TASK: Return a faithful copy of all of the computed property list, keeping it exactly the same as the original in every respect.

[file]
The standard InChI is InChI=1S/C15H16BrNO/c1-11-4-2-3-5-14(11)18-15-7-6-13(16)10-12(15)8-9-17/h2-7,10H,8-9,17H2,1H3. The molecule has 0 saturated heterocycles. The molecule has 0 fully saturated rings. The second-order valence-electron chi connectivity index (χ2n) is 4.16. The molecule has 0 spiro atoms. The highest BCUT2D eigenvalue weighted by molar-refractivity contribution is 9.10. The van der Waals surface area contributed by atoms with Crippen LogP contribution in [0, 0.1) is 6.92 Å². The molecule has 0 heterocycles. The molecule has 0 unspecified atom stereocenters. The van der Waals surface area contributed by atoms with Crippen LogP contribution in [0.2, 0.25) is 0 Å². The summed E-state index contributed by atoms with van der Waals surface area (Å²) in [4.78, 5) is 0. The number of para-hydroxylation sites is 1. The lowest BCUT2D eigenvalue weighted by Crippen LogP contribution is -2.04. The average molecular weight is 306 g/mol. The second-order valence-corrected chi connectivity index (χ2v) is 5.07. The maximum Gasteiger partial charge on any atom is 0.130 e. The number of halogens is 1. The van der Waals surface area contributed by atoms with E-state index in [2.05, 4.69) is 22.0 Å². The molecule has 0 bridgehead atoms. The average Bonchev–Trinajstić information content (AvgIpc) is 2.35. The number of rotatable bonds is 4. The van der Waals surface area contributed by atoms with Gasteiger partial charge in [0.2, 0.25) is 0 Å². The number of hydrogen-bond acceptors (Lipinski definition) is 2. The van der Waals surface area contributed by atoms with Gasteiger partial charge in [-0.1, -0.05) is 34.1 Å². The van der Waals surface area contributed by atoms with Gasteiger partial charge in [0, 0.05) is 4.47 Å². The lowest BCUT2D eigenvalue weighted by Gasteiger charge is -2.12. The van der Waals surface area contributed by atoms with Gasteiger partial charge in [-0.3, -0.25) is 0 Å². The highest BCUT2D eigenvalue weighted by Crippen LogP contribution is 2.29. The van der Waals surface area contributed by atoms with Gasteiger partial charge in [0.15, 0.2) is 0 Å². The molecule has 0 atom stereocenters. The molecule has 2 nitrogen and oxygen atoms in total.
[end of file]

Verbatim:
The standard InChI is InChI=1S/C15H16BrNO/c1-11-4-2-3-5-14(11)18-15-7-6-13(16)10-12(15)8-9-17/h2-7,10H,8-9,17H2,1H3. The molecule has 0 saturated heterocycles. The molecule has 0 fully saturated rings. The second-order valence-electron chi connectivity index (χ2n) is 4.16. The molecule has 0 spiro atoms. The highest BCUT2D eigenvalue weighted by molar-refractivity contribution is 9.10. The van der Waals surface area contributed by atoms with Crippen LogP contribution in [0, 0.1) is 6.92 Å². The molecule has 0 heterocycles. The molecule has 0 unspecified atom stereocenters. The van der Waals surface area contributed by atoms with Crippen LogP contribution in [0.2, 0.25) is 0 Å². The summed E-state index contributed by atoms with van der Waals surface area (Å²) in [4.78, 5) is 0. The number of para-hydroxylation sites is 1. The lowest BCUT2D eigenvalue weighted by Crippen LogP contribution is -2.04. The average molecular weight is 306 g/mol. The second-order valence-corrected chi connectivity index (χ2v) is 5.07. The maximum Gasteiger partial charge on any atom is 0.130 e. The number of halogens is 1. The van der Waals surface area contributed by atoms with E-state index in [2.05, 4.69) is 22.0 Å². The molecule has 0 bridgehead atoms. The average Bonchev–Trinajstić information content (AvgIpc) is 2.35. The number of rotatable bonds is 4. The van der Waals surface area contributed by atoms with Gasteiger partial charge in [0.2, 0.25) is 0 Å². The number of hydrogen-bond acceptors (Lipinski definition) is 2. The van der Waals surface area contributed by atoms with Gasteiger partial charge in [-0.1, -0.05) is 34.1 Å². The van der Waals surface area contributed by atoms with Gasteiger partial charge in [0, 0.05) is 4.47 Å². The lowest BCUT2D eigenvalue weighted by Gasteiger charge is -2.12. The van der Waals surface area contributed by atoms with Gasteiger partial charge in [-0.3, -0.25) is 0 Å². The highest BCUT2D eigenvalue weighted by Crippen LogP contribution is 2.29. The van der Waals surface area contributed by atoms with Gasteiger partial charge in [0.15, 0.2) is 0 Å². The molecule has 0 atom stereocenters. The molecule has 2 nitrogen and oxygen atoms in total.